The Temple of the Sacred Tooth in Kandy, Sri Lanka, is something like the Vatican combined with the Tower of London. It is not only a center of religions worship, but control of the relic it houses is traditionally central to political power in the country. The temple has been attacked by truck bombs in the past and there are now several layers of security. But unlike in the capital Colombo, the guards appeared to be unarmed and while observing security protocols were friendly.
As with most temples in Sri Lanka, visitors are required to remove the shoes. This can be very uncomfortable for those not used to walking barefoot on hot stone (I am still recovering from burnt feet).
The Relic of the tooth of the Buddha is not seen by the visitors, just the golden casket it is held in and only for a few seconds by each visitor. What I found of more interest was the library with its palm leaf books. The leaves are long rectangles, held together with a string through two holes and with wooden covers. A stylus is used to inscribe the leaves.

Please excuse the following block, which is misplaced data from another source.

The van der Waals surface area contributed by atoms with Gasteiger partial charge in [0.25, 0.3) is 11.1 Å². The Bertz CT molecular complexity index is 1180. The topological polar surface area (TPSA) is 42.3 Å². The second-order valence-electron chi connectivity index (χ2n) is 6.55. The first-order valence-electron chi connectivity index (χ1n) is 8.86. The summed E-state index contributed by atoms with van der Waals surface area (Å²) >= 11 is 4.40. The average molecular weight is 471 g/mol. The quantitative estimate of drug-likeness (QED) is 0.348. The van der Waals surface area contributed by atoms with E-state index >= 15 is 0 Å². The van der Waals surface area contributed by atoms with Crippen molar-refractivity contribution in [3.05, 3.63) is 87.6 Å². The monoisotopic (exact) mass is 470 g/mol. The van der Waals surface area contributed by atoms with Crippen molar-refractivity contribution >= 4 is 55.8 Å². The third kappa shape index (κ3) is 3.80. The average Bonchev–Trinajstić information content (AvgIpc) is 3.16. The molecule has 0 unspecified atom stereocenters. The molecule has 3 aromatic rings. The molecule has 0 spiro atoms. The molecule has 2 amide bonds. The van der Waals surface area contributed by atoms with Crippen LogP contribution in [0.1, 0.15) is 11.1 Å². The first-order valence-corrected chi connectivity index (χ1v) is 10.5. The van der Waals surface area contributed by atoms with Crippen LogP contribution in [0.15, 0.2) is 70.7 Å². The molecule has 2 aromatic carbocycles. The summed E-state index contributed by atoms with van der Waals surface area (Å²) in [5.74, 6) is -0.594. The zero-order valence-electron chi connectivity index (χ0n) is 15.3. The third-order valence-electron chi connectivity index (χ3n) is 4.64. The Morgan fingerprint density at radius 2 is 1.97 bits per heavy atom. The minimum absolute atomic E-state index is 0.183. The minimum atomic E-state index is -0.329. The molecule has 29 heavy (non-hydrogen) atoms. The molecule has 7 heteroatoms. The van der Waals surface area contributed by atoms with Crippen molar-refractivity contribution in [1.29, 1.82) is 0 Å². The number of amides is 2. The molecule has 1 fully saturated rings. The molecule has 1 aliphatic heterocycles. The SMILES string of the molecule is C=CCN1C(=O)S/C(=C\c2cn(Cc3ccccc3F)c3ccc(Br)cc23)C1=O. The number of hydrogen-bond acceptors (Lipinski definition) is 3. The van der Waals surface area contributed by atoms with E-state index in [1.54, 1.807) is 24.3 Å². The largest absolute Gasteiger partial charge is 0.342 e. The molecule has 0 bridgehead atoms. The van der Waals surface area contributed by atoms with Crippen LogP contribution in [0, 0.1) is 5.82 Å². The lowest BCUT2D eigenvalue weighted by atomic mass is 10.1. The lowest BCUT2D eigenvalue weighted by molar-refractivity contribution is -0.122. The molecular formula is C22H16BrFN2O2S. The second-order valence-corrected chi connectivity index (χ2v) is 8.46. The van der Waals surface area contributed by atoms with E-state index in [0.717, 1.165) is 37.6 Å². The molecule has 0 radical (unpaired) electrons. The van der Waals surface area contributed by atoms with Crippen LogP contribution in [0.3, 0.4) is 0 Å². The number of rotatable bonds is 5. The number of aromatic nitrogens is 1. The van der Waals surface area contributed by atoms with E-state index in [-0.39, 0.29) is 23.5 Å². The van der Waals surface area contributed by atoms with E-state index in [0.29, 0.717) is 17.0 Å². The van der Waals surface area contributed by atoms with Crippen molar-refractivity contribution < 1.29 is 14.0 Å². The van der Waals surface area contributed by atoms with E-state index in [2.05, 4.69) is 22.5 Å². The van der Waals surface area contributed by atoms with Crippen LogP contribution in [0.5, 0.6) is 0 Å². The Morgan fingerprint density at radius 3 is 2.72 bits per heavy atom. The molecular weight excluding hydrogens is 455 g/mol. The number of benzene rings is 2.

Also of interest near the back entrance to the complex was the gardener's depot. Alongside a pile of clippings and a modern tractor, there was an
elephant. A thousand years ago I expect the only difference would have been an extra elephant in place of the tractor.
The complex is adjacent to Kandy Lake, an artificial reservoir, with the Biso ulpen ge (Queens bath) bathing pavillion. Unlike the Temple of the Sacred Tooth, this was deserted and was open to wander around. One section appeared to be occupied by a miniature navy, with a gray military looking power boat.; But this turned out to be the gardeners who zipped across to a small island, did some pruning and zipped back.
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